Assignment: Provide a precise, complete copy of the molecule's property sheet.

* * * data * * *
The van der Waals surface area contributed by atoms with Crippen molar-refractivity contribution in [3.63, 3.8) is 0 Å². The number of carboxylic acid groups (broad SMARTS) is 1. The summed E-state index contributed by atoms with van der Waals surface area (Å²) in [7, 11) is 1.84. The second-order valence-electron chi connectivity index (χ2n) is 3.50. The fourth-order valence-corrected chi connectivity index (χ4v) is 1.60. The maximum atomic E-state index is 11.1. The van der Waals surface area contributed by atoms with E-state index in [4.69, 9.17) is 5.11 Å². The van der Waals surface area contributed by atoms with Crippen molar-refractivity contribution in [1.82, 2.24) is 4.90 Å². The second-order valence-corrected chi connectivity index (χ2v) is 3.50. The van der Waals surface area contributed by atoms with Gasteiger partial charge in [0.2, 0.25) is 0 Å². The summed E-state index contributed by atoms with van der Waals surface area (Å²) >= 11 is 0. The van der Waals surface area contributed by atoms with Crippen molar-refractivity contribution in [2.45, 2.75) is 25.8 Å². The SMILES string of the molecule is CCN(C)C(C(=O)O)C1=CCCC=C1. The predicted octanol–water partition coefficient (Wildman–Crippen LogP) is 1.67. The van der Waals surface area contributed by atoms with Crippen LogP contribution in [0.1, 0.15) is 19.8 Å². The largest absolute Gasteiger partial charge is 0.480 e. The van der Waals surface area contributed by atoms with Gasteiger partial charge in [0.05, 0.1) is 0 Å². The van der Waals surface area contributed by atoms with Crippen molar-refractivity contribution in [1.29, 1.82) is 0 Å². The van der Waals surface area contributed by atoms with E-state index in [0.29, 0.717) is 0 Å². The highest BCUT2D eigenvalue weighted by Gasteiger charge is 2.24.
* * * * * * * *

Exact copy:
The van der Waals surface area contributed by atoms with Crippen molar-refractivity contribution in [3.63, 3.8) is 0 Å². The number of carboxylic acid groups (broad SMARTS) is 1. The summed E-state index contributed by atoms with van der Waals surface area (Å²) in [7, 11) is 1.84. The second-order valence-electron chi connectivity index (χ2n) is 3.50. The fourth-order valence-corrected chi connectivity index (χ4v) is 1.60. The maximum atomic E-state index is 11.1. The van der Waals surface area contributed by atoms with E-state index in [4.69, 9.17) is 5.11 Å². The van der Waals surface area contributed by atoms with Crippen molar-refractivity contribution in [1.82, 2.24) is 4.90 Å². The second-order valence-corrected chi connectivity index (χ2v) is 3.50. The van der Waals surface area contributed by atoms with Gasteiger partial charge in [0.2, 0.25) is 0 Å². The summed E-state index contributed by atoms with van der Waals surface area (Å²) >= 11 is 0. The van der Waals surface area contributed by atoms with Crippen molar-refractivity contribution in [2.45, 2.75) is 25.8 Å². The SMILES string of the molecule is CCN(C)C(C(=O)O)C1=CCCC=C1. The predicted octanol–water partition coefficient (Wildman–Crippen LogP) is 1.67. The van der Waals surface area contributed by atoms with Crippen LogP contribution in [0.1, 0.15) is 19.8 Å². The largest absolute Gasteiger partial charge is 0.480 e. The van der Waals surface area contributed by atoms with Gasteiger partial charge in [0.05, 0.1) is 0 Å². The van der Waals surface area contributed by atoms with Crippen molar-refractivity contribution in [1.29, 1.82) is 0 Å². The van der Waals surface area contributed by atoms with E-state index in [0.29, 0.717) is 0 Å². The highest BCUT2D eigenvalue weighted by Gasteiger charge is 2.24.